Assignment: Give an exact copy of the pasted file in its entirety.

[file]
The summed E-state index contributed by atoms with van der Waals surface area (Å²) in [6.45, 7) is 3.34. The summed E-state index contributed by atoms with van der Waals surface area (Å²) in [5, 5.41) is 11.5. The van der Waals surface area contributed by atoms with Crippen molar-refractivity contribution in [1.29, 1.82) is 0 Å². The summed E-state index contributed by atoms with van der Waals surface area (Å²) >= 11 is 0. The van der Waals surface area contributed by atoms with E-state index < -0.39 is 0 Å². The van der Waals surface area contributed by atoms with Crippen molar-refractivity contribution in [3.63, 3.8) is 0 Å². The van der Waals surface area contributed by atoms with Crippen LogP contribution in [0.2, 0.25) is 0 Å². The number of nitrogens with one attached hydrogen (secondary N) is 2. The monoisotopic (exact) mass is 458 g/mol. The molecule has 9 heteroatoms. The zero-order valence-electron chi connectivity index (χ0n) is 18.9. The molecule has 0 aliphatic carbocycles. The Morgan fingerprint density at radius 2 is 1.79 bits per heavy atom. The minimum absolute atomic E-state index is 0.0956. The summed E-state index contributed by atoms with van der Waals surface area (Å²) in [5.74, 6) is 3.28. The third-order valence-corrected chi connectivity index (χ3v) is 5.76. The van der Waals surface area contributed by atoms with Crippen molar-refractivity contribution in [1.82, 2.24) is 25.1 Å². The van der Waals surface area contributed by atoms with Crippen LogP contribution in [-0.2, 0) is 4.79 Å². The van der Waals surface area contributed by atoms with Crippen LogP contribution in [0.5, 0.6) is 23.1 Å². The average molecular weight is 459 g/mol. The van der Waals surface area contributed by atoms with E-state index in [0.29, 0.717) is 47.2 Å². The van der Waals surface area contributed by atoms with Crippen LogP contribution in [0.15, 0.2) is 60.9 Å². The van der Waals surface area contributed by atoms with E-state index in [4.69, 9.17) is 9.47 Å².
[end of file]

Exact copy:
The summed E-state index contributed by atoms with van der Waals surface area (Å²) in [6.45, 7) is 3.34. The summed E-state index contributed by atoms with van der Waals surface area (Å²) in [5, 5.41) is 11.5. The van der Waals surface area contributed by atoms with Crippen molar-refractivity contribution in [1.29, 1.82) is 0 Å². The summed E-state index contributed by atoms with van der Waals surface area (Å²) >= 11 is 0. The van der Waals surface area contributed by atoms with E-state index < -0.39 is 0 Å². The van der Waals surface area contributed by atoms with Crippen molar-refractivity contribution in [3.63, 3.8) is 0 Å². The van der Waals surface area contributed by atoms with Crippen LogP contribution in [0.2, 0.25) is 0 Å². The number of nitrogens with one attached hydrogen (secondary N) is 2. The monoisotopic (exact) mass is 458 g/mol. The molecule has 9 heteroatoms. The zero-order valence-electron chi connectivity index (χ0n) is 18.9. The molecule has 0 aliphatic carbocycles. The Morgan fingerprint density at radius 2 is 1.79 bits per heavy atom. The minimum absolute atomic E-state index is 0.0956. The summed E-state index contributed by atoms with van der Waals surface area (Å²) in [5.74, 6) is 3.28. The third-order valence-corrected chi connectivity index (χ3v) is 5.76. The van der Waals surface area contributed by atoms with Crippen molar-refractivity contribution in [1.82, 2.24) is 25.1 Å². The van der Waals surface area contributed by atoms with Crippen LogP contribution in [-0.2, 0) is 4.79 Å². The van der Waals surface area contributed by atoms with Crippen LogP contribution in [0.5, 0.6) is 23.1 Å². The average molecular weight is 459 g/mol. The van der Waals surface area contributed by atoms with E-state index in [0.29, 0.717) is 47.2 Å². The van der Waals surface area contributed by atoms with Crippen LogP contribution in [0.15, 0.2) is 60.9 Å². The van der Waals surface area contributed by atoms with E-state index in [4.69, 9.17) is 9.47 Å².